The author kneels in a field of bluebells (Hyacinthoides non-scripta)at Stourhead,
an estate near Mere, Wiltshire, England.
Late last winter, as I finished a program to become
a master gardener, I heaved a big sigh of relief.
It had been two years of satisfying but time-consuming work,
combined with a full-time job. Nevertheless, hard work sometimes
brings rewards. In this case, by serendipity, a self-appointed
reward came soon after the last course was done. It was an
enticing offer from my professor to join an international garden tour to the United Kingdom, organized by the Nova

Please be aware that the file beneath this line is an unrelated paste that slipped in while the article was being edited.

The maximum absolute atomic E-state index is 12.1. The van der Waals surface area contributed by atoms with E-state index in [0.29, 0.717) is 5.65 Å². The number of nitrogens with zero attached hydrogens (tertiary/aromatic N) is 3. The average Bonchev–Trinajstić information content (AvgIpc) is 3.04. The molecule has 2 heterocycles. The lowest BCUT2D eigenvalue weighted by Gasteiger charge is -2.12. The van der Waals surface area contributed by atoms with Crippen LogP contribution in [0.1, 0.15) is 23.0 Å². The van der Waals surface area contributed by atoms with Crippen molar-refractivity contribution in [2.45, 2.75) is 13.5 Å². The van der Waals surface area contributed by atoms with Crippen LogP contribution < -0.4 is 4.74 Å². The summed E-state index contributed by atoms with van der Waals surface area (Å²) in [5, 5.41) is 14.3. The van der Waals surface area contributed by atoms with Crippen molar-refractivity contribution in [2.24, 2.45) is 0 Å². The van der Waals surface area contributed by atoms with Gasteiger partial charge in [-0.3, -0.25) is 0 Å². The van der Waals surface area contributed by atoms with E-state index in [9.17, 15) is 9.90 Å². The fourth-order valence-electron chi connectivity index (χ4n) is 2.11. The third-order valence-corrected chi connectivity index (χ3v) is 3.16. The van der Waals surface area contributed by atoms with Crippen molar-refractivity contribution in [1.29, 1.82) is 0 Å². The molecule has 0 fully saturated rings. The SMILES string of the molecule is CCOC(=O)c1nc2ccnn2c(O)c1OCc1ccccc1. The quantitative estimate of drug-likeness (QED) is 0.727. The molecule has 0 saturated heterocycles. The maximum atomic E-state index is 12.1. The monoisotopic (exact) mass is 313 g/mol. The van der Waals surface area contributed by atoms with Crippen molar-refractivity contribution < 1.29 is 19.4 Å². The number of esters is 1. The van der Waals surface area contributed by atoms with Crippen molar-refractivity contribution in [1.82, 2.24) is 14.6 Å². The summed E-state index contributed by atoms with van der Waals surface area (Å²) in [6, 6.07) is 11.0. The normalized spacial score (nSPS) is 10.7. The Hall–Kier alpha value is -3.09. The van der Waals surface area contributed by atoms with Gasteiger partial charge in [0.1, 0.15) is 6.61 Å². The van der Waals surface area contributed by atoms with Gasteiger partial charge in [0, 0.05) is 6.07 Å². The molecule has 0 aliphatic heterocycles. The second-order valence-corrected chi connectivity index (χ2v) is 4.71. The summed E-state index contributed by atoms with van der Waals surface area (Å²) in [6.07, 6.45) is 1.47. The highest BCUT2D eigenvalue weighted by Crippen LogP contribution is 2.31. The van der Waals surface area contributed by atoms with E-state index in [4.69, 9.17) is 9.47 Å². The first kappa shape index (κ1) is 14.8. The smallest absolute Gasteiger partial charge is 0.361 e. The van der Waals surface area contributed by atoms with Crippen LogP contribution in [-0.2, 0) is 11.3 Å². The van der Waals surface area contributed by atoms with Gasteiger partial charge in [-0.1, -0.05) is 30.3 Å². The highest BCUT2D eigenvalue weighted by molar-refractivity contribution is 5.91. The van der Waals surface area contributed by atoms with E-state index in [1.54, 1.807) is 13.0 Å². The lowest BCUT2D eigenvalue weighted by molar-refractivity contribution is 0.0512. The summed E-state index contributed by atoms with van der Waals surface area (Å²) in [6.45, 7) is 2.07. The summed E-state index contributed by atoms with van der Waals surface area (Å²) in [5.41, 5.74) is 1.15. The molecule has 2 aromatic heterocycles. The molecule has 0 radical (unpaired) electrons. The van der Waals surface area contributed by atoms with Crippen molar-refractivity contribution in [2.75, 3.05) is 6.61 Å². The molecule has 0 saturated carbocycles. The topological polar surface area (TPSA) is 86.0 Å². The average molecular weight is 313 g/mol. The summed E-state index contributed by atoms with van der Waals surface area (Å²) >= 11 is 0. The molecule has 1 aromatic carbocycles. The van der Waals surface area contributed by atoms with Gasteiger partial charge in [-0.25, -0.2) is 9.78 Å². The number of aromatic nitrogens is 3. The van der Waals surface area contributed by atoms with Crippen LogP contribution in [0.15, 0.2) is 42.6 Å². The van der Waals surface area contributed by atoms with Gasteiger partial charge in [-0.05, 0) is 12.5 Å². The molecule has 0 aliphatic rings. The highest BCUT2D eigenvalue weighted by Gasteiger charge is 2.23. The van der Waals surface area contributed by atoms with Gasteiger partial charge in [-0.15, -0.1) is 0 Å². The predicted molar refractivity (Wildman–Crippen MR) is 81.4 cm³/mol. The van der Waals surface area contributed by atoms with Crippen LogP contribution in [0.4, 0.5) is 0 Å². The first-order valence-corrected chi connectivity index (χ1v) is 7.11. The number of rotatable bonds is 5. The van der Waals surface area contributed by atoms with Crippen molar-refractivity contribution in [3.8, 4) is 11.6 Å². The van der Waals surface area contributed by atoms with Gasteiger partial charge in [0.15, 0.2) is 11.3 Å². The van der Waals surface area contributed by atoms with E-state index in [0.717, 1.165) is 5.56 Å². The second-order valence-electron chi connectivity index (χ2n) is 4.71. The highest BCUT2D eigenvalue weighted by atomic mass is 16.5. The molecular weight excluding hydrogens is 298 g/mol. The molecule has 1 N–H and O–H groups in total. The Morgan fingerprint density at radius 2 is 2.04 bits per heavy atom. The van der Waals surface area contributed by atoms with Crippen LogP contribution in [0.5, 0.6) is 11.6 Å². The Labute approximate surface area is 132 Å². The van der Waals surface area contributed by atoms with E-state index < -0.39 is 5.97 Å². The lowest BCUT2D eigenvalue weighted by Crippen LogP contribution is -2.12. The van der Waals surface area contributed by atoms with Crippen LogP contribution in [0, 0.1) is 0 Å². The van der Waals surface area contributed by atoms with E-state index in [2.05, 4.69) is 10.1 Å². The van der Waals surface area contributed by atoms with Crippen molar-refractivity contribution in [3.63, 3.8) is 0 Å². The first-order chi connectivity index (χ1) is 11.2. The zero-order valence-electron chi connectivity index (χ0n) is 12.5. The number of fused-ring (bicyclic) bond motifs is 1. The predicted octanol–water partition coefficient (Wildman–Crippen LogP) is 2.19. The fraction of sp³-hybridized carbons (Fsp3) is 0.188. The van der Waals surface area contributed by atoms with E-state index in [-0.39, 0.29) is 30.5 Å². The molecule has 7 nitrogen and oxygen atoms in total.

Scotia Agricultural College in Truro, Nova Scotia. I decided
to pack my bags and head off.
Being a self-confessed garden addict, I find that spring is
usually a busy time. This vacation presented a decidedly different
twist on the typical spring rituals of weeding and planting.
Instead, I had the pleasure of walking through verdant gardens
in England and Wales. The tour was an eclectic mix, from noble castles
and historic estates, to country gardens where pigs and chickens
It was two weeks of travel, adventure and breathtaking gardens.
Here are my top ten reasons for any gardening enthusiast to
join an international garden tour.